In a National Geographic Magazine study, over 80% of kids ages 6 – 14 think that learning is:
A. A drag
B. A waste of time
Believe it or not, the answer is “D”. Kids think learning is fun – this is encouraging news for parents and educators.
More good news includes the people kids describe as their top role models – the list includes mom and dad, teachers, Bill Gates and J.K. Rowling. Gates and Rowling are actual people – not experts in the usual sense of the word. They produced something meaningful and fun that’s inspiring to children.
I think that we get further faster if we anticipate the tastes of and consider children’s development. Demanding that children adapt to our sensibilities is not going to work and could create a backlash. I can’t think of any subject that cannot be made interesting. Inspired teaching is really about honoring the tastes of children. I don’t want people to think that I advocate a free-for-all or am against standards. I want to make the point that we can make math, history, or any subject matter interesting if we care to do so. That is what “honoring the tastes” means to me.
Children consume the education products, yet we too infrequently ask for, or even care about the child’s input. I’ve been guilty of it myself ( see“torture” blog post below).
When we created Skatekids.com, our development team worked alongside the children, interviewing and observing them in play. We made adjustments based our own observations and, more importantly, feedback from the child. This was critical in creating an experience that ensures plenty of time on task and enthusiastic engagement with the product.
To this day, children send suggestions, fan mail, complaints, and comments to help guide us in building the very best software.
I’m a strong supporter of teaching a variety of subjects (not only reading and not just the three Rs) history, mathematics, art, technology, social sciences, languages and the like are vital to a child’s complete education. Yet, I also know that reading other literature can be a springboard to a vast array of subjects. Here are a few things I believe that can help you to foster a love of literature in kids:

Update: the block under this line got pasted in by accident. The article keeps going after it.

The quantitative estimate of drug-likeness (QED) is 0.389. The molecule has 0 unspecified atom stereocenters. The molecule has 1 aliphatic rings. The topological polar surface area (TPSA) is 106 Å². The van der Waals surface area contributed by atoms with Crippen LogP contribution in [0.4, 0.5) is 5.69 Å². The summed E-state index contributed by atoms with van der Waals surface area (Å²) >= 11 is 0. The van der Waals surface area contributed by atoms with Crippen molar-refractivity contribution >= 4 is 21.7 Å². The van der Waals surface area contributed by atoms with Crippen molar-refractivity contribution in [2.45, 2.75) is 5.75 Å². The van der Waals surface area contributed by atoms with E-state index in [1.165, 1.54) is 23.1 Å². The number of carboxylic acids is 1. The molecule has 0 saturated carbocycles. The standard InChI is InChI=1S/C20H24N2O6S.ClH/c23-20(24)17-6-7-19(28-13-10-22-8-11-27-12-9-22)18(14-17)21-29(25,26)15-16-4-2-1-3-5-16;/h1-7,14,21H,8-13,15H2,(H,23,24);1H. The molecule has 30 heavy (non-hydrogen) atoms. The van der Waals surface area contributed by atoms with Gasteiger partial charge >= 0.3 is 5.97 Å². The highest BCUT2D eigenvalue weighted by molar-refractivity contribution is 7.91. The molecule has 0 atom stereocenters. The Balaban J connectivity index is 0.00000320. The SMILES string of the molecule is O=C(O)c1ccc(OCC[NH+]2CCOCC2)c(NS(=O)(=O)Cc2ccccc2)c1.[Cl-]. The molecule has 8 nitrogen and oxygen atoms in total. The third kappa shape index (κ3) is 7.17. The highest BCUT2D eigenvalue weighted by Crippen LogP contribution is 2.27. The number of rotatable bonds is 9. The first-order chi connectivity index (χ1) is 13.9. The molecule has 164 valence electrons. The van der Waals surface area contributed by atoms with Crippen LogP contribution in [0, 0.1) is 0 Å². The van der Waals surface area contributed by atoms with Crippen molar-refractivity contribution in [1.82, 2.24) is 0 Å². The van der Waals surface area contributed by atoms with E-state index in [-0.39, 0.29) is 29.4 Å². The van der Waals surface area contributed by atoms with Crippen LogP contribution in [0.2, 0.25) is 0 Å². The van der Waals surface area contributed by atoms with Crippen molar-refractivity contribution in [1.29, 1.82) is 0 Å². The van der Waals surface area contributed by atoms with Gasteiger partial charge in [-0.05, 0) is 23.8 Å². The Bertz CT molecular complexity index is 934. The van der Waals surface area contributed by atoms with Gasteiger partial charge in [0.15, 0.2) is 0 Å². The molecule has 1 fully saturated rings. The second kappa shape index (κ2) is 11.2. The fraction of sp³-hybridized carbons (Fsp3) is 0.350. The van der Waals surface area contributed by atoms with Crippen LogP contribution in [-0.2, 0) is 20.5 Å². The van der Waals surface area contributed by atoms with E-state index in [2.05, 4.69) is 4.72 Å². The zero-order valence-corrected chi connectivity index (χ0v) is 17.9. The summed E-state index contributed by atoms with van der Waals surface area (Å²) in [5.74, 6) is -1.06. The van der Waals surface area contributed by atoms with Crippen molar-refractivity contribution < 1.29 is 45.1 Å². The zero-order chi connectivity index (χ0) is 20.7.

Life is Interesting – and nearly everything can be made interesting, including knowledge and skills taught in academic settings.
Respect the tastes of children – especially early in education. This gives the best chance of showing the value of reading and demonstrating that reading is an enjoyable and enriching activity. Even poor readers will read for pleasure if given access to interesting content. A football fan could immerse himself in a biography of a favorite player that also might include information on geography, statistics and psychology.
Inspire continued curiosity – Perhaps the greatest aim of education is to inspire children to seek out activities and subject matter that they love. This is so important, I’ve written a post on it – check it out to learn how my wife and I strive to inspire curiosity in our four kids.
Children seek out the printed word all of the time outside of school and you should encourage this every day. Another important statistic in the National Geographic study is that 93% of students reported learning from experiences outside the classroom. Kids apply what they know about literacy to billboards, magazines, department store signs, video games, and other community areas where reading material is encountered.
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